Result
With EverFocus' HD-SDI system, the evidence can be safely and clearly collected, especially the POS machine and bill can be seen clearly through the monitor. According to the customers, accidents like vehicles passing by without paying the highway fee, or missed receiving toll bills have been decreasing. The full HD video images and the stable system bring the successful surveillance to the highway toll booths.

[Secutech2014] Korea30: HDPRO HD-SDI / IP products focus on local market base

[Secutech2014] Korea30: HDPRO HD-SDI / IP products focus on local market base

Editor / Provider: Editorial Dept. | Updated: 4/3/2014 | Article type: Security 50

While proposing solutions become so common in the security industry, the industry has become more complicated than before. However the competition of bringing new solutions appears overwhelming to distributors, even manufacturers, let alone exhibit visitors, observed HDPRO.

HDPRO has been well-known for providing complete CCTV/HD-SDI product lineup in video surveillance and multiple models to choose from. Since last year, it started manufacturing IP products.

Similar with its analog products, HDPRO IP products also focus on domestic market, targeting at the medium-high, and project-based, not commercial-based market.

With the priority in cultivating domestic market, HDPRO mainly deals with big projects, and one of its client is KT telecom, the local major telecommunication companies. Over all, HDPRO has supplied over million IP products for just domestic market.

In global IP market, there are few major players. The company has invested huge time, and it takes lots RD resources to make real IP business. However, the ROI is still relatively low. For HDRRO, the overseas working environment is very different from the domestic one. Compared to the domestic market supply, the oversea market is just increasing slowly.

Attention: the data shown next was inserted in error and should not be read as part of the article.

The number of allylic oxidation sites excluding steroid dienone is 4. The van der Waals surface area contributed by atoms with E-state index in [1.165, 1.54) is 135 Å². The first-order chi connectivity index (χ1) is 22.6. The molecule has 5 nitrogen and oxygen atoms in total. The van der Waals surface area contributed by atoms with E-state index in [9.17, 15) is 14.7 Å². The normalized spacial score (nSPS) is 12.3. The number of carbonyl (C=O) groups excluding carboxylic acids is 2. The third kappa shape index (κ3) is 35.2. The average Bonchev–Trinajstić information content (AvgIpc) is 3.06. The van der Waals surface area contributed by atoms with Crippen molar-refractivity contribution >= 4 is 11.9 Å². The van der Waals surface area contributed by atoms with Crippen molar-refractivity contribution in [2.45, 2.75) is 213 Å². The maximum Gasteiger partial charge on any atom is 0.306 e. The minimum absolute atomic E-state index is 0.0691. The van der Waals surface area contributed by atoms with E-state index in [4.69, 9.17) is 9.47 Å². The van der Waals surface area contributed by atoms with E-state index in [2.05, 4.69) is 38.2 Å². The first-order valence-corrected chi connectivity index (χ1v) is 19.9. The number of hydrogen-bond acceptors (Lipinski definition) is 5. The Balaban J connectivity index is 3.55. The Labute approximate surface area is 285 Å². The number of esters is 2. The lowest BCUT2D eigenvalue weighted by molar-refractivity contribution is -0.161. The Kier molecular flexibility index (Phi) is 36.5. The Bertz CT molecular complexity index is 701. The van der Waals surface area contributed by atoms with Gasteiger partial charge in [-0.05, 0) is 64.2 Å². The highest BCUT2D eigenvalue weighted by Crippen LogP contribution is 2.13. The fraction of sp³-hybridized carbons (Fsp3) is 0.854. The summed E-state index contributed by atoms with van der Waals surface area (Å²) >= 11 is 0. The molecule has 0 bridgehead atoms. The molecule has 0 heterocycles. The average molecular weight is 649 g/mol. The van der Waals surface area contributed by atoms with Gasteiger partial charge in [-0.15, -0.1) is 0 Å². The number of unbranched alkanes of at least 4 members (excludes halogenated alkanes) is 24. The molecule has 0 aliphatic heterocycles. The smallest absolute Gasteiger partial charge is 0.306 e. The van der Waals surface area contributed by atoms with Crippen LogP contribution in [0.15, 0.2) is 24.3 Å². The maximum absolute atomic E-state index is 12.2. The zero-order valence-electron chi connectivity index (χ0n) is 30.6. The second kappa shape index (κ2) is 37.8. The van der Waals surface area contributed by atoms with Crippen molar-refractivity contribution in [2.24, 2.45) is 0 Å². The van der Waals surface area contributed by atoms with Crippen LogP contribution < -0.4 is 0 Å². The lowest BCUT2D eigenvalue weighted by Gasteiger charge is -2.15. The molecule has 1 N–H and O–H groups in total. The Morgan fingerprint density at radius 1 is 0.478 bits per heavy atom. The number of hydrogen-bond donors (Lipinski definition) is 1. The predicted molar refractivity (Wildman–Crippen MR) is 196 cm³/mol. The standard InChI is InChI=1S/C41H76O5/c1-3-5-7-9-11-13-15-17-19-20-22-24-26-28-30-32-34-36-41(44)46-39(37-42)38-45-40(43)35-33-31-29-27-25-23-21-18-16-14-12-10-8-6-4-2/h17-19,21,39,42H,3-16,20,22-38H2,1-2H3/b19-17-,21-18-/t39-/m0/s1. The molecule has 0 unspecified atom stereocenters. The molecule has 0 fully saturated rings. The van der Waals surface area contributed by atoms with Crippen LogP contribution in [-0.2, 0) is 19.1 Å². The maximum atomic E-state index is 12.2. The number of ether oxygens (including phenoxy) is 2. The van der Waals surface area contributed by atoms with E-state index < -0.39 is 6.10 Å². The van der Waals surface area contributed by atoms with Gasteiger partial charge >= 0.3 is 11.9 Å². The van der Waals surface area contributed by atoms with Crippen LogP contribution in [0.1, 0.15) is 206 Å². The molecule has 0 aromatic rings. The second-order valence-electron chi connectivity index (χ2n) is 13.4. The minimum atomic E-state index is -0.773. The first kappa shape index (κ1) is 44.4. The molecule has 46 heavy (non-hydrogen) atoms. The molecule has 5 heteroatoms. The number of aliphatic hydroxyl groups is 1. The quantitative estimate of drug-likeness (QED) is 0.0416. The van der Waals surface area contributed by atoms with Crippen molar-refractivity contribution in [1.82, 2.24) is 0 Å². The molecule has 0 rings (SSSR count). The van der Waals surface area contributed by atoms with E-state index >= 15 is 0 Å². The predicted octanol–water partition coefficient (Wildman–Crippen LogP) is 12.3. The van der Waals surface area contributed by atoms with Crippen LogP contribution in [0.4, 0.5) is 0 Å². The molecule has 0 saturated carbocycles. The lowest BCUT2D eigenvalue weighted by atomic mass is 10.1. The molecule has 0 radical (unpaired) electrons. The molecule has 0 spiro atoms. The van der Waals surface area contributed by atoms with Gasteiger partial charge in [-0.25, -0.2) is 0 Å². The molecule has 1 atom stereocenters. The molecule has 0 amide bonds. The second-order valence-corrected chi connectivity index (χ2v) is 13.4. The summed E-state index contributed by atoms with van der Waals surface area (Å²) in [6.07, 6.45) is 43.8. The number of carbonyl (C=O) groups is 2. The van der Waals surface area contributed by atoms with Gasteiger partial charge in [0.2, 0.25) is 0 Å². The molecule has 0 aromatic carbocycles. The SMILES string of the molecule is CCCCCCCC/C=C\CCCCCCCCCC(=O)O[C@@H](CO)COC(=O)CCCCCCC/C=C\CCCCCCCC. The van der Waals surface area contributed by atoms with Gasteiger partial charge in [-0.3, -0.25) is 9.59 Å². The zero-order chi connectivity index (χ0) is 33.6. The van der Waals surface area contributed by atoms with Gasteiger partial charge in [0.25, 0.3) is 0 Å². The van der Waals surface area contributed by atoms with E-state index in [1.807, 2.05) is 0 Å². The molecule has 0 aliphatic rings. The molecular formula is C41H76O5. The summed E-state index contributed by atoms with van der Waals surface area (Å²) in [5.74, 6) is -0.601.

However, in overseas analogy market, need for HDI-SDI products in the Middle East, Europe, and Russia, is still strong. HDpro sells in these areas products through its conventional distribution channel.

IDIS DirectIP to showcase at Security Manager Congress in Madrid with CCTV CENTER

IDIS DirectIP to showcase at Security Manager Congress in Madrid with CCTV CENTER

Editor / Provider: IDIS | Updated: 4/1/2014 | Article type: Security 50

IDIS, the global provider of networked and HD video surveillance solutions, has announced that its Iberian partner, CCTV CENTER will present IDIS DirectIP at its booth at the 5 Security Manager's Congress in Madrid on 4th April 2014.

The congress program will focus on technology trends and the daily issues and challenges faced by security managers as well as the expectations of the imminent passing of the Private Security Law. Rosa Gascuena, CCTV CENTER, Project Engineer and Video Training Academy Manager, will lead a discussion on the ease and simplicity of next generation IP surveillance.

Optex REDWALL dual tech motion detectors solves park's false alarms

Optex REDWALL dual tech motion detectors solves park's false alarms

Editor / Provider: Optex | Updated: 3/31/2014 | Article type: Security 50